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Tuesday, April 6, 2010

how to get your kids to listen

"Why don't you listen to me?"

"I feel so frustrated, my kids ignore me!"

"If you don't listen I'm going to..."
Ahhhhh - the ears are turned off and your anger is on the rise.  They don't listen.  You try to ask nice but it's like they are purposely ignoring you.  You are at your wits end and don't know what to do.

Getting your kids to listen is not an easy task for any parent.  I know my boys have days where their ears are permenently shut off and I'm climbing the walls with frustration, ready to explode!

So how can you get your kids to listen without declaring an act of war?

Well for starters--one thing I always try to remember is how I felt as a kid.  When dealing with my own children I try to put myself in their shoes, their young minds, what it felt like when I was younger and felt misunderstood or frustrated, and I always try to remember THEY ARE NOT doing this because they are out to get me.

As a parent it's easy to say - just do it - give no choices - because I said so and it's because you are the boss right?  I mean kids are supposed to listen.  They are suppose to do what they are told.  They aren't suppose to talk back, have their own thoughts or feelings or go against something you've said.

For kids--life can be confusing, hormonal, worrisome, challenging and kids need to know that although yes there are boundaries, rules in place for them to follow, guidance and options are a better way of approach instead of putting down the hammer and giving them no freedom for their feelings.

Pick and choose your battles...

What do your kids do that upsets you?  Leave their shoes out?  Don't hang up their jackets?  Not keeping their rooms clean?  Don't do their homework... or whine about their chores?

When my boys arefuse to listen or ignore me when I'm speaking I do the same thing back to them.  It might seems childish at first, but when I do this they get upset because they see how their behavior reflects when I do the same thing back.  Then I go on to explain to them how they felt when mommy ignored them is how mommy feels when they act the same way, so they better understand how their not listening affects us both.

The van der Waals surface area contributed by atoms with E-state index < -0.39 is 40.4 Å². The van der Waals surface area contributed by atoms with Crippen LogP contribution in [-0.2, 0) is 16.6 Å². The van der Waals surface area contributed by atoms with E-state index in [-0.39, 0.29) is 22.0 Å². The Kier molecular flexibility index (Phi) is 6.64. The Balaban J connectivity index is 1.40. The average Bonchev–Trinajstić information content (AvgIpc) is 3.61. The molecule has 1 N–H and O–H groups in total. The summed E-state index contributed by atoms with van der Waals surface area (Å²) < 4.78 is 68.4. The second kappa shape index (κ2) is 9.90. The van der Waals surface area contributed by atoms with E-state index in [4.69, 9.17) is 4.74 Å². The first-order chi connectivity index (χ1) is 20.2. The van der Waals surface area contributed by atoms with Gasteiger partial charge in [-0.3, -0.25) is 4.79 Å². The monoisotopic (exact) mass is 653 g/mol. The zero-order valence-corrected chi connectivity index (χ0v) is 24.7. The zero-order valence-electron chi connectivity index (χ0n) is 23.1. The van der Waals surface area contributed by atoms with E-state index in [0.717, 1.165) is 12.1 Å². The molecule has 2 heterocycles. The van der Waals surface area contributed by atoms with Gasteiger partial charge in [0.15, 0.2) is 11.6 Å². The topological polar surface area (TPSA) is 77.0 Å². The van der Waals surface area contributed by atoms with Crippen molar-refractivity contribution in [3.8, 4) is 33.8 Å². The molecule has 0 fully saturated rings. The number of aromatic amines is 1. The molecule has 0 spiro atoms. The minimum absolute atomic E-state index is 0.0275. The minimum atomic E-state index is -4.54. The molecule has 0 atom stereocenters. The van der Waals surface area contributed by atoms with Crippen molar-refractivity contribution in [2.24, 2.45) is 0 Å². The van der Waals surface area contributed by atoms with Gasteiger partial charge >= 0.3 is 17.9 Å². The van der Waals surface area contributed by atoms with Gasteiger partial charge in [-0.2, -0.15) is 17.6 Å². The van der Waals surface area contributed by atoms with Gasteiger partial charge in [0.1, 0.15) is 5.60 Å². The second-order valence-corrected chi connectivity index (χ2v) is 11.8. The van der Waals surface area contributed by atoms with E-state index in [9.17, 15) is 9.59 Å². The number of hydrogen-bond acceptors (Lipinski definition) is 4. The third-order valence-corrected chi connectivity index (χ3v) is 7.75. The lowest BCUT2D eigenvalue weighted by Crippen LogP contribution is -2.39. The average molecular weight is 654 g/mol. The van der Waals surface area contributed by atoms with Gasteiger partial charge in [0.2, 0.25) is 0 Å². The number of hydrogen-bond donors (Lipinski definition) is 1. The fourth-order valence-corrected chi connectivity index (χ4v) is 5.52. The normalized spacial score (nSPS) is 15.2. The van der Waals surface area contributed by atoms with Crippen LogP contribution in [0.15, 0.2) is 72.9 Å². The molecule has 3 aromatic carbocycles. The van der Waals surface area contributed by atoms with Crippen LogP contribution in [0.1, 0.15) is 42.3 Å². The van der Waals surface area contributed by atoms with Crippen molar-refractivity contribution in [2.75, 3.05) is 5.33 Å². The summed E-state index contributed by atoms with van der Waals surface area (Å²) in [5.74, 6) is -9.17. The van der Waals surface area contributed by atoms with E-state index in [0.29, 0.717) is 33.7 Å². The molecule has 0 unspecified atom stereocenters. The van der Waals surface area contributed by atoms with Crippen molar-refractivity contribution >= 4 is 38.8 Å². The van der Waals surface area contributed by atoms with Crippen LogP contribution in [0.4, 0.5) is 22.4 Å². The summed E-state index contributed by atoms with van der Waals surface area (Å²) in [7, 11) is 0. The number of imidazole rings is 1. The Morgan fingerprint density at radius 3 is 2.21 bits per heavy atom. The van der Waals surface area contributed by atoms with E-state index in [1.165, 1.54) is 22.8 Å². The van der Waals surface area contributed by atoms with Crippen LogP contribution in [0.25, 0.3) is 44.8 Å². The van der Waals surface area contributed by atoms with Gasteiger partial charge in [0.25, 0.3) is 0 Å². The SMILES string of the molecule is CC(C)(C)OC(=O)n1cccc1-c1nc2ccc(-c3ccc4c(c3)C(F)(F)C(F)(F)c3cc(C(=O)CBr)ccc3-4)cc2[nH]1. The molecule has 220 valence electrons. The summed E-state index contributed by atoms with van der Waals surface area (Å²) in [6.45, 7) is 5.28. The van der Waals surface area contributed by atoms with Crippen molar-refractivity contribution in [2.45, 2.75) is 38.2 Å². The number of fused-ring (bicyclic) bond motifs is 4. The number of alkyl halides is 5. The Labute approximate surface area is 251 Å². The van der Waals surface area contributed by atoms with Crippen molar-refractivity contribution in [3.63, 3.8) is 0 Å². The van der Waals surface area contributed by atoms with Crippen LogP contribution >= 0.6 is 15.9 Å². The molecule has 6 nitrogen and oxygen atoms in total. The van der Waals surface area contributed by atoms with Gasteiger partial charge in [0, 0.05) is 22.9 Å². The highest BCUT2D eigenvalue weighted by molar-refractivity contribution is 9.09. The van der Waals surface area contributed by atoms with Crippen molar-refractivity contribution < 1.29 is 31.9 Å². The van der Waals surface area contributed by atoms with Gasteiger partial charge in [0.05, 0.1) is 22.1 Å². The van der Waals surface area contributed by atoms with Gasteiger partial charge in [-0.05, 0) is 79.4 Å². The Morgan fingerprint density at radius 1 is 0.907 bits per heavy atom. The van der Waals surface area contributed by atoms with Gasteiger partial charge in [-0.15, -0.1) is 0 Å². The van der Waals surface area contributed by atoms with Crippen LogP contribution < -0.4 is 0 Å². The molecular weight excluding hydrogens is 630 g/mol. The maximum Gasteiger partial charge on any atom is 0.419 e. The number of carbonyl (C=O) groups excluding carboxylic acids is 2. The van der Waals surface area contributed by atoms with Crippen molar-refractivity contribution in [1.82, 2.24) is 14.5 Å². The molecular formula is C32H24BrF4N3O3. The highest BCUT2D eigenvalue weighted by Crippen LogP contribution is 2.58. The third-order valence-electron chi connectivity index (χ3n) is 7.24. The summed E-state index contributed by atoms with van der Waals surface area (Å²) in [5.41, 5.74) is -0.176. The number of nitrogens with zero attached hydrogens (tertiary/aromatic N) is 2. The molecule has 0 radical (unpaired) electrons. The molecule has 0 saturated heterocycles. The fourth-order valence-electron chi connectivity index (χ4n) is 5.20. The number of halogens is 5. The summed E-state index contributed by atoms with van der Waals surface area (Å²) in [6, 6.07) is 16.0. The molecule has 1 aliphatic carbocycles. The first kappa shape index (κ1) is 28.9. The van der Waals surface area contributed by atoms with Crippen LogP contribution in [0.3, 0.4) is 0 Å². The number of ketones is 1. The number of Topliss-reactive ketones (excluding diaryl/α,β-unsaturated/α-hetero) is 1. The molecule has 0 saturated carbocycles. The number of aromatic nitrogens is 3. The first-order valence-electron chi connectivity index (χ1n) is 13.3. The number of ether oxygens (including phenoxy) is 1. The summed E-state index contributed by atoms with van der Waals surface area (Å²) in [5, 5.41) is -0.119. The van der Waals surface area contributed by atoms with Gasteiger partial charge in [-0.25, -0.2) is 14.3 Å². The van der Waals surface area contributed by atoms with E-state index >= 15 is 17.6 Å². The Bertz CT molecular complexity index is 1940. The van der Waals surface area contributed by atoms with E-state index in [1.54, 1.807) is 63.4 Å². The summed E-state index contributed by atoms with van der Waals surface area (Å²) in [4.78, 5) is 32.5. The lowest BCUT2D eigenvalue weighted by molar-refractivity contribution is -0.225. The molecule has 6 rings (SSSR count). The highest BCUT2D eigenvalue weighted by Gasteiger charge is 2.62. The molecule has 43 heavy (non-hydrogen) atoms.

Leaving stuff lying around and not cleaning up.

Many parents complain about this.  My kids do the same thing.  They get lazy and some days I feel more like a maid who doesn't get paid, picking up after them constantly and it's frustrating.  So how can you get your kids to pick up after themselves?

Have consequences.

Consequences work in our home because my boys know that for something they do, either good or bad choices there will be consequences for their actions.  If they leave their shoes out, I put them outside where they rain the possibility of getting wet.  If they leave their toys out, I put them in the time out box where they stay until they realize their actions are governed by their choices.  It works! 

Note: Be careful though, guess where my shoes went when I left them out?

Distractions are a parents worst nightmare during communication.

FD always gets upset with the boys for not listening when he's trying to talk to them but distractions play a very big part.  Television on, radio playing in the background, long lectures (kids tune out), smaller children around, long days at school.  Removing distractions is a parents best defense to getting your kids to listen.  Find a quiet spot before talking, make sure your kids are ready to listen and proceed with your communication.

And finally a great way to teach your kids to listen is to teach them to talk.  I know you're saying "Huh?"  My kids know how to talk.  But do they?  I want my kids to listen and not talk.

As a family we have chat sessions where we practice not only listening, but talking as well.  We take turns as a family speaking about our feelings, and awknowledging the other person by repeating back what we've heard, which is great listening tool.  Doing this shows a care and respect for the other person's feelings that you are indeed LISTENING.  You cannot expect kids to listen if they don't first understand how to share their feelings respectfully and responsibly and use their words effectively with others.

Remember open and honest communication is important in any family.  No matter what you are dealing with, you can do this -- together.



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